Punish politicians for false promises, say voters

Voters say more should be done to hold politicians accountable for the pre-election promises they make.

Politicians who knowingly make false promises during their election campaigns should be punished and investigated by the Electoral Commission of South Africa (IEC), say voters.

Residents from wards 23, 55 and 107 who spoke to Tabletalk last week outlined some of the expectations they have when they go to the polls on Monday November 1.

There are 19 288 registered voters in Ward 23, 15 798 in Ward 55 and 20 779 in Ward 107.

Brenden Fourie, of Ysterplaat, says he has seen the area deteriorate since he moved there in 2001. Illegal dumping continues to be a problem, despite Ward 55 councillor Fabian Ah-Sing’s promises to introduce recycling bins.

“The area itself is a dumping ground,” says Mr Fourie. “On nearly every street corner, you are welcomed by filth as you turn into the streets in Ysterplaat.”

More frequent garbage collection, educating residents about the impact of illegal dumping and doing more to catch and fine culprits would help, but nothing is being done, certainly not by any of the parties who have been putting up posters and handing out flyers in the neighbourhood in the past week, he says.

The IEC should investigate parties who can’t or won’t deliver on their promises, he says.

“Why wait until you are voted in? If they say they are here for the people and hope to benefit the community, they should do so by making an early start.”

Clive Paulsen has lived in Brooklyn for 15 years and says there has been no improvement in the ward.

Koeberg Road is an eyesore because it has been neglected over the past five years, he says.

“Businesses on the main road and the City should work together and come up with a plan to revamp the main road.”

Councillors make promises to fix Brooklyn but instead focus on other areas in the ward, he says.

“Councillors should be held accountable for making promises to taxpayers,” he says.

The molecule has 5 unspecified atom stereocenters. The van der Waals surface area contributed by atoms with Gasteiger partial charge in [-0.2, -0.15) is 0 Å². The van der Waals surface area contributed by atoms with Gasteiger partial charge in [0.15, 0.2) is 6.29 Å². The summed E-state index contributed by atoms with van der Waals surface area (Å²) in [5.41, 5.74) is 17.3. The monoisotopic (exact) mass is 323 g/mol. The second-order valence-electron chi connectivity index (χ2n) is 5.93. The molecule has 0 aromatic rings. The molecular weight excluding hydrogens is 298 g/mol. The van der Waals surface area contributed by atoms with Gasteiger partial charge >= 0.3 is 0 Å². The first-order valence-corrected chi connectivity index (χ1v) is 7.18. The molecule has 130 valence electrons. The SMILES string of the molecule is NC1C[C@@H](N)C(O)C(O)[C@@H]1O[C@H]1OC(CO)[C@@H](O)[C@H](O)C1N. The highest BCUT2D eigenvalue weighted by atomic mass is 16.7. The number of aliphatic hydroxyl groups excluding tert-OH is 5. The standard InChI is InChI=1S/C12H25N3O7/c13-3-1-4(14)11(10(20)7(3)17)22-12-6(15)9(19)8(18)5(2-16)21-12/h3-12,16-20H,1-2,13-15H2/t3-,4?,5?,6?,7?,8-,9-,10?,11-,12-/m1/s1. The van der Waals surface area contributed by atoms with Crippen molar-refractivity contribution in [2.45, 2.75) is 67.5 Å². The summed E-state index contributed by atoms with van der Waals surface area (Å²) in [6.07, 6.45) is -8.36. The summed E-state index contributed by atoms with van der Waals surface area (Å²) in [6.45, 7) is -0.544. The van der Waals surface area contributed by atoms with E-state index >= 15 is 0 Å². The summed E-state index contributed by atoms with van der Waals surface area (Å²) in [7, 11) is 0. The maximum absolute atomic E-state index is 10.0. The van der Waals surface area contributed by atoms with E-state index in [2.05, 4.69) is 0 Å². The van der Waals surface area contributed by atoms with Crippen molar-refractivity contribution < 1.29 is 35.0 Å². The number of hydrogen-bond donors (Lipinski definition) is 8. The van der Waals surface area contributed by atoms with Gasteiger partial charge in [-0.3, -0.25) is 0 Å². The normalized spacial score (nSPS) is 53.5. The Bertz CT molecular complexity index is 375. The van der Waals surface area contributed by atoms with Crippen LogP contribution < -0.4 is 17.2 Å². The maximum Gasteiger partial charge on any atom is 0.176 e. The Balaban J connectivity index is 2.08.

But Ward 55 councillor Fabian Ah-Sing says he does not make empty promises and regularly communicates with residents.

He knows what needs attention in the ward and continues to work hard in the communities, he says.

Teresa Ann Johnson, of Melkbosstrand in Ward 23, says her appeals for youth-upliftment programmes in the ward have fallen on deaf ears.

“So far, the councillor has not done anything to benefit the youth in the area,” she says.

City Law Enforcement needs to be visible in the area and councillors should work closely with all policing agencies, she says.

Councillors should communicate with the community and tell residents why they can’t deliver on certain promises.

Ward 23 councillor Nicky Rheeder says she “has never and will never,” be a councillor who makes empty promises.

She says that while specific needs for the ward run through different departments in the City, such as youth development, she aims to tackle one task at a time and do it properly.

Bridget Locke, from Parklands, says she did not register to vote in this election because nothing has changed since she started living there in 2007.

Professor Cathy Powell, associate professor in public law at UCT, says there is very little control over the promises politicians make on the campaign trail but the public can use the ballot box to punish those politicians who don’t deliver by voting them out of power.

“This is the only way a democracy can ultimately work,” she says.

Tabletalk sent questions to the IEC on Thursday October 21 and on Tuesday October 26, but it did not respond by time of publication.